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Yanagi's installation references Japanese mythology for its motifs. While gazing at the four "myth machines" in operation, one wants to imagine what it would be like with no audience. The machines perform such actions as catapulting skulls, clapping bottles together, or speaking as they move here and there. But the most fascinating device is also the simplest: a "wriggling machine" which does just that, for no apparent purpose.
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Seiko Yamamoto: White "Shiro"
24 May - 9 June 2019
Gallery PARC
(Kyoto)
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The color white (shiro in Japanese) has many positive connotations -- clean, pure, innocent, peaceful -- yet it also suggests something more violent: an exclusivity that rejects other colors. In this show Yamamoto examined "white" from diverse perspectives, starting with a series in which she cut out the lines of house floor plans in real estate ads and reconnected them in tapestry-like configurations.
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Ikiume: Pillars of the Beast
14 May - 9 June 2019
Setagaya Public Theatre
(Tokyo)
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During the Ikiume theater troupe's performance, the dramatic declaration "Your role is finished" brought to mind Arthur C. Clarke's novel Childhood's End. M. Night Shyamalan's film The Happening also has a similar premise, where people begin killing themselves when their numbers reach a certain density. In this play survivors debate why the giant pillars that triggered events appeared in the first place, but despite raising a number of SF-like hypotheses, no clear-cut answer is forthcoming, and viewers are left to draw their own conclusions.
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Kagabu Shiho: Piazza del Paradiso
11 May - 9 June 2019
Azumatei Project
(Kanagawa)
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This was the fourth exhibition held at a "creative experiment site" launched this year in Yokohama by Jun Azumatei and three other artists. Objects suspended by wires from the ceiling, debris strewn across the floor, and pictures hung on the wall formed an installation that evolved in response to the space's atmosphere. Featured artist Kagabu, who spent two years in Italy, titled the work Piazza del Paradiso -- "Plaza of Paradise."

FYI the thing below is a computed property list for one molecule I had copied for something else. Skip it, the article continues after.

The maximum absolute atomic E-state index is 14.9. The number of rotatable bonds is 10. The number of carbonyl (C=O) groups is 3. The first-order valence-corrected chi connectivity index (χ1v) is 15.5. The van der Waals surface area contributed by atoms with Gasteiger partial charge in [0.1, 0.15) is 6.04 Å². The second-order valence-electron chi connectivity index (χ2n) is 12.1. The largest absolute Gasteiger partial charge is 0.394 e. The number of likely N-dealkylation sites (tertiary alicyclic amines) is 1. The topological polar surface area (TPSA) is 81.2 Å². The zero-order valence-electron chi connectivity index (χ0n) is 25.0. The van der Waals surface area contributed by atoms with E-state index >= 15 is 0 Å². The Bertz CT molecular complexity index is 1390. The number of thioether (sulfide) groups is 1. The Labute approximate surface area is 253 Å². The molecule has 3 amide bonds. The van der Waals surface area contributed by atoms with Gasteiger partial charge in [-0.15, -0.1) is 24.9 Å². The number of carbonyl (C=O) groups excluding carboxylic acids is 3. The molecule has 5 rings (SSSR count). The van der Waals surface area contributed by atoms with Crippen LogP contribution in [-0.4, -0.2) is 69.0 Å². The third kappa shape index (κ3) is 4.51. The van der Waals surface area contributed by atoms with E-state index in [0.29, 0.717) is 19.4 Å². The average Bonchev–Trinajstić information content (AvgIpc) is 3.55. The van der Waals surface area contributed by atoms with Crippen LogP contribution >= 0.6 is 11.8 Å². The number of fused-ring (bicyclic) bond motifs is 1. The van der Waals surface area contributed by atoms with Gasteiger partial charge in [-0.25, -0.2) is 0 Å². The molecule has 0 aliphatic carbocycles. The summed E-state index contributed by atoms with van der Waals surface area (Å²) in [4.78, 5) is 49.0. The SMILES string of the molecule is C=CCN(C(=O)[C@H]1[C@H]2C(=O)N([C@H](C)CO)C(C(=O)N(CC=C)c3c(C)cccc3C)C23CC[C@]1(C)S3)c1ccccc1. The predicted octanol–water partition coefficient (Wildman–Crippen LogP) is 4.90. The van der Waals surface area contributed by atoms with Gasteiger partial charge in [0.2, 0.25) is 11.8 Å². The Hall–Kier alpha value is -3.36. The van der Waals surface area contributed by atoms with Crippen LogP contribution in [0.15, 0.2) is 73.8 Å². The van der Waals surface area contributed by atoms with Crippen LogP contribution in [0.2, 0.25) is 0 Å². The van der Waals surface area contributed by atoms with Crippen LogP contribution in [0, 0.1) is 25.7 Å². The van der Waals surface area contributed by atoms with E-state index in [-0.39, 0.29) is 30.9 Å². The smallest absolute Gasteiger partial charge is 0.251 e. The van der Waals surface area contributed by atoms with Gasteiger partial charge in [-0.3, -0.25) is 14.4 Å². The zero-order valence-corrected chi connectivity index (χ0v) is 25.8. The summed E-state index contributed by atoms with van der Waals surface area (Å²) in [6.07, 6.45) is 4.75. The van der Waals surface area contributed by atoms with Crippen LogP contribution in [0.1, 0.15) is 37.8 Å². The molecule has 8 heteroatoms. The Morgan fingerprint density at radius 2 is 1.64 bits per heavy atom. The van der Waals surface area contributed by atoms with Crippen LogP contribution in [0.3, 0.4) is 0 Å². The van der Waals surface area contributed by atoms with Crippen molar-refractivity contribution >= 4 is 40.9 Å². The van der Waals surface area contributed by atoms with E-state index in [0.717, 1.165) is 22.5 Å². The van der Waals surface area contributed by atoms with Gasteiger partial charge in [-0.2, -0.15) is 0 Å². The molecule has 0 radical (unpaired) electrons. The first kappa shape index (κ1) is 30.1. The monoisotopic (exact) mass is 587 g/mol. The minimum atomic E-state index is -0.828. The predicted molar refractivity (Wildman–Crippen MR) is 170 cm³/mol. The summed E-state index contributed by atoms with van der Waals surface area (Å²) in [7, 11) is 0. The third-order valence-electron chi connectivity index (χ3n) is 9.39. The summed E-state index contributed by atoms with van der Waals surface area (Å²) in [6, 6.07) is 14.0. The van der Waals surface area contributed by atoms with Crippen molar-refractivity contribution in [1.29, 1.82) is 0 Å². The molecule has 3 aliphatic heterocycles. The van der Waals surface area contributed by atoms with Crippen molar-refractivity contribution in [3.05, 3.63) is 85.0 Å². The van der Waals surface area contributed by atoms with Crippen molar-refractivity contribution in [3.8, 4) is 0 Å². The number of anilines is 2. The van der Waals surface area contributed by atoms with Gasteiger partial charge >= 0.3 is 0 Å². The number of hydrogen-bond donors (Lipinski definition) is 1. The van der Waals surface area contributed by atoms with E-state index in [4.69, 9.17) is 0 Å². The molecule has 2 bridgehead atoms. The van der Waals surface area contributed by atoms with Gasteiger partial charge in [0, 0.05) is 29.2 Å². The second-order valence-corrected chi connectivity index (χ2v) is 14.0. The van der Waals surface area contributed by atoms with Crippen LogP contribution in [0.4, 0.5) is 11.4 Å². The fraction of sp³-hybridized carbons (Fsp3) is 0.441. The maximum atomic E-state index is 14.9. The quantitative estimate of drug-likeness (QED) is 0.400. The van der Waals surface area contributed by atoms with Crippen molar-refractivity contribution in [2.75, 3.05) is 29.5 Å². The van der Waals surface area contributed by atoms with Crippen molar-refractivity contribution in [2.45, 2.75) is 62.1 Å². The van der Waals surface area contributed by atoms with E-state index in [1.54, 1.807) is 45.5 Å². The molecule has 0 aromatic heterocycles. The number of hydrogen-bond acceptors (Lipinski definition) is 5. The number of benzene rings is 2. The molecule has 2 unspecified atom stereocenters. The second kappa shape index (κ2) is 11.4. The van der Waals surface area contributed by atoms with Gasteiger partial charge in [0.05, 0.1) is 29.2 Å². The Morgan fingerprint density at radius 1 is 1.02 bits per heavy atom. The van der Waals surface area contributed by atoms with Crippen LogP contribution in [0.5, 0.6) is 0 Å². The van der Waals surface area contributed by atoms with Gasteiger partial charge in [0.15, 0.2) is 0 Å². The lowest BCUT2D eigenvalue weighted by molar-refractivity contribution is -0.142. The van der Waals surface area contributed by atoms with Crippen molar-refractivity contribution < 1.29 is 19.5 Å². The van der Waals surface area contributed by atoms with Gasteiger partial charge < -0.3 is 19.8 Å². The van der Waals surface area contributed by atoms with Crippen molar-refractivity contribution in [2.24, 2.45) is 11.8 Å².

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30th Anniversary of the Yokohama Museum of Art: Meet the Collection

13 April - 23 June 2019

Yokohama Museum of Art
(Kanagawa)
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The museum celebrated its 30th year with this massive presentation of over 300 works from its collection. Divided into two large sections, "Life" and "World," which were further subdivided into various chapters, the show also invited four guest artists to explore connections between the collection and their own works. The most impressive was Yusuke Asai's The Tree of Life, a huge distemper painting that covered the entire wall of a circular gallery. It seemed a waste to erase such a mammoth production after only two months.
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Gustave Moreau: Salomé and the Femme Fatale
6 April - 23 June 2019
Panasonic Shiodome Museum
(Tokyo)
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Introducing as it did a major figure in fin-de-siécle French symbolist painting and focusing on works that feature Salomé, the ultimate femme fatale, this show offered a ripe opportunity for comparisons with the nearly concurrent Klimt show across town. In The Apparition, in which the head of John the Baptist floats before Salomé as she dances, Moreau took a radically innovative layered approach of adding ornamental lines atop Expressionistic brushstrokes.